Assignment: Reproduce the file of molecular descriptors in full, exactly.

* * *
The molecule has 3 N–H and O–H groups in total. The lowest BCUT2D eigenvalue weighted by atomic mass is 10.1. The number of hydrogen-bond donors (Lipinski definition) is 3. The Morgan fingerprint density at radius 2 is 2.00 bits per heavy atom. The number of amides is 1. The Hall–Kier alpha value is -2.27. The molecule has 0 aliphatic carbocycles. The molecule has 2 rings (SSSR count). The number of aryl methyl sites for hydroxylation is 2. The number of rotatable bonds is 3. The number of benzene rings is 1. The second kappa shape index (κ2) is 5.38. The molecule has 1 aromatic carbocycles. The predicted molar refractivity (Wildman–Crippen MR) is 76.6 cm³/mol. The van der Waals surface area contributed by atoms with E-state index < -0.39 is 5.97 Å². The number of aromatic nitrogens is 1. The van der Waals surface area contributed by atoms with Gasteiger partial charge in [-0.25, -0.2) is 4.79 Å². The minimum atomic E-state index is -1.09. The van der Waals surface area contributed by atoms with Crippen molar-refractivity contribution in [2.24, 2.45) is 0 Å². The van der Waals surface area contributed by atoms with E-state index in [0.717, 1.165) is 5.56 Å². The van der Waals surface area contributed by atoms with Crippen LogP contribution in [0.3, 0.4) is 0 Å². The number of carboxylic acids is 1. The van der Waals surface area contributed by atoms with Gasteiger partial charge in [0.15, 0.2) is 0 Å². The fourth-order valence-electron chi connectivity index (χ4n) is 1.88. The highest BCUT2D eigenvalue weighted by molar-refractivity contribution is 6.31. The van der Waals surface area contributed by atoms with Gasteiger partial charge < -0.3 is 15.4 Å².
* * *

The molecule has 3 N–H and O–H groups in total. The lowest BCUT2D eigenvalue weighted by atomic mass is 10.1. The number of hydrogen-bond donors (Lipinski definition) is 3. The Morgan fingerprint density at radius 2 is 2.00 bits per heavy atom. The number of amides is 1. The Hall–Kier alpha value is -2.27. The molecule has 0 aliphatic carbocycles. The molecule has 2 rings (SSSR count). The number of aryl methyl sites for hydroxylation is 2. The number of rotatable bonds is 3. The number of benzene rings is 1. The second kappa shape index (κ2) is 5.38. The molecule has 1 aromatic carbocycles. The predicted molar refractivity (Wildman–Crippen MR) is 76.6 cm³/mol. The van der Waals surface area contributed by atoms with E-state index < -0.39 is 5.97 Å². The number of aromatic nitrogens is 1. The van der Waals surface area contributed by atoms with Gasteiger partial charge in [-0.25, -0.2) is 4.79 Å². The minimum atomic E-state index is -1.09. The van der Waals surface area contributed by atoms with Crippen molar-refractivity contribution in [2.24, 2.45) is 0 Å². The van der Waals surface area contributed by atoms with E-state index in [0.717, 1.165) is 5.56 Å². The van der Waals surface area contributed by atoms with Crippen LogP contribution in [0.3, 0.4) is 0 Å². The number of carboxylic acids is 1. The van der Waals surface area contributed by atoms with Gasteiger partial charge in [0.15, 0.2) is 0 Å². The fourth-order valence-electron chi connectivity index (χ4n) is 1.88. The highest BCUT2D eigenvalue weighted by molar-refractivity contribution is 6.31. The van der Waals surface area contributed by atoms with Gasteiger partial charge < -0.3 is 15.4 Å².